I get that a lot of people in Australia are a bit anti-Halloween – you know, that crass American overly-commercialised festival trying to impose itself on our laidback way of life and inject a tonne of unnecessary sugar and extra plastic. I used to be one of those people, decrying such foreign cultural institutions like Halloween, obligatory gratuities and Starbucks, but I have to admit I’ve come around on Halloween. It took till having grandkids to do so.
Firstly, we need to establish that of course Halloween is not something that America dreamed up. The festival is steeped in Celtic traditions hundreds of years old and harks back to a pagan festival called Samhain in Ireland and Scotland. It occurred at the end of autumn at the change of seasons. It was thought that on 31 October the line between this world and the next was at its thinnest and hence easier to cross. This allowed spirits, good and bad, to escape their boundaries and wander about, but it was thought if you dressed up as an evil spirit yourself, you could evade the attention of the nasties. Voila, scary dress-ups!
Of course it’s completely illogical in the southern hemisphere as the end of October marks the coming of hotter weather, not an imminent winter – but that’s fine details, especially when you’re a kid. And in my reckoning, any evil spirits are likely to be quite opportunistic and prepared to adjust for the hemisphere shift in this modern world of globalisation.
I totally understand that some people – kids or parents – can’t cope with the sugar overloads and subsequent highs and lows that might come with an evening of treat gathering, and it is pretty difficult to get a neighbourhood to come on board with sugar-free treats. But if you can negotiate that blip, it can be an awful lot of fun.
The kids have a hoot trying on and getting dressed up in all sorts of costumes and letting their imaginations run wild, making things and letting the excitement build. And it was great for them to be able to be out and about after being cooped up for the last couple of months.
As it turns out, some of the big people really get into the spirit of things as well. I’m looking at you, Mr T. Inspired by a couple of suitably scary dementors floating menacingly in the trees a few streets away from us, hubs decided he’d make his own. I blame it on his love of all things Harry Potter. And perhaps love of a challenge.
But a couple of dementors wavering in our front garden wasn’t enough. No, then he had to make a guillotine, which children would have to navigate if they wanted a treat. Who’s the evil spirit at work here, you may ponder? The device turned out to be quite effective at cutting (I tried it out on a pear) so I insisted he put a bit of tape on the bottom, just to avoid any potential neighbourhood lawsuits or loss of limbs. Oh don’t panic. Of course it was perfectly safe but it did cause quite a few kids to scream and drop their lollies.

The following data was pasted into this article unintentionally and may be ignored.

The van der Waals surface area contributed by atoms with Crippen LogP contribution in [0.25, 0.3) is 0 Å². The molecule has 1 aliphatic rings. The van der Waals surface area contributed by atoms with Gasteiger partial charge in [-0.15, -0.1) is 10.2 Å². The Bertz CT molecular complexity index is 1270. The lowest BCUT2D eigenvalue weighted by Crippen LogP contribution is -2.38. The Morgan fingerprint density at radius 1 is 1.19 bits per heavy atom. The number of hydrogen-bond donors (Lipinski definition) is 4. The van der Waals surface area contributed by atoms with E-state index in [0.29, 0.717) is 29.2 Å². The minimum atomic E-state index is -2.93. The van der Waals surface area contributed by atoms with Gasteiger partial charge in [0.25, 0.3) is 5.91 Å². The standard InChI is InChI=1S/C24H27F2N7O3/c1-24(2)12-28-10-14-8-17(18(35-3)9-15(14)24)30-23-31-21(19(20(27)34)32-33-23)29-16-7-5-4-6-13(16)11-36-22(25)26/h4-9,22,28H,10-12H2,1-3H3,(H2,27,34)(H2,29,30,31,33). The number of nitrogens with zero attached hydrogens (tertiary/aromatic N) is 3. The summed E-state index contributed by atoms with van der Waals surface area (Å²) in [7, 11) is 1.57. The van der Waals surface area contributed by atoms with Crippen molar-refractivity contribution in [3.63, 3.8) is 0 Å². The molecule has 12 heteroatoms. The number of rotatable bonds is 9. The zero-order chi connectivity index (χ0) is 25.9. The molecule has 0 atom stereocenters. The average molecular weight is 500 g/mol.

And just a note: no items were purchased in the making of the dementors or guillotine or in fact for any of the dress-ups. That’s part of the challenge, so it’s pretty fortunate we have somewhat of a ‘magic house’ which contains no shortage of treasures kept for ‘just in case’ for such occasions and boxes of dress-ups. Some might call it hoarding but it comes in rather handy from time to time. I wrote about it here. And I have to say our dress up collection contains some fabulous items collected over the decades: Flintstones outfits, a pith helmet picked up on travels decades ago, boas on tap, even the chiffon negligee my mother wore on her honeymoon which now serves as a princess gown.
Here’s what we produced from the boxes for this occasion:
- a ghost buster (with backpack)
- a Mummy mummy (well that was from the first aid cupboard and toilet)
- two clowns
- an evil Queen from Snow White (who it must be said was very committed to his role)
- a baby pumpkin
- a werewolf and a witch.
Hot Halloween tips
Here’s a great way of having a successful Halloween in your area. We weren’t sure how many people would be on board – a lot of people just aren’t into it and you don’t want to be knocking on the doors of those people and irritating them. So my daughter did up some friendly signs and a note which invited people to be involved if they liked by putting out the sign on the night, which we distributed to a small area. We were a bit anxious the day before because we did a quick drive around and could only see one sign out, but on the night, those little paper signs popped up all over the place – along with a whole lot of skeletons, cobwebs and pumpkins and all sorts of spooky paraphernalia. It worked!
Turns out, the people who got involved were super friendly. One couple even had a sheet of prepared scary jokes, of the Christmas cracker ilk but about witches and ghosts and subjected visitors to them before they got to take a treat. There were hanging ghosts, small graves and carved pumpkins and one house had a clothes line strung up with paper bags of treats ready for the taking.
It all happens surprisingly early so be prepared. We started getting door knocks around 5.30pm and it was all pretty wrapped up by 7pm, and it hadn’t even got dark! Takes away a bit of the atmosphere but that’s the timetable that works well for little kids.
The kids had a blast and I think the parents did too, and we met some of the neighbours. In good news, I sent the children home as the youngest started to melt down from the excitement – and I didn’t have to deal with the sugar highs.
I think we may have started a tradition in our house now. Mr T is already dreaming up new inventions and ways to scare the children next year. He just can’t buy anything to make it. I seem to be over my aversion to a foreign celebrations, but you’re still not going to catch me going to Starbucks.
Did you get involved?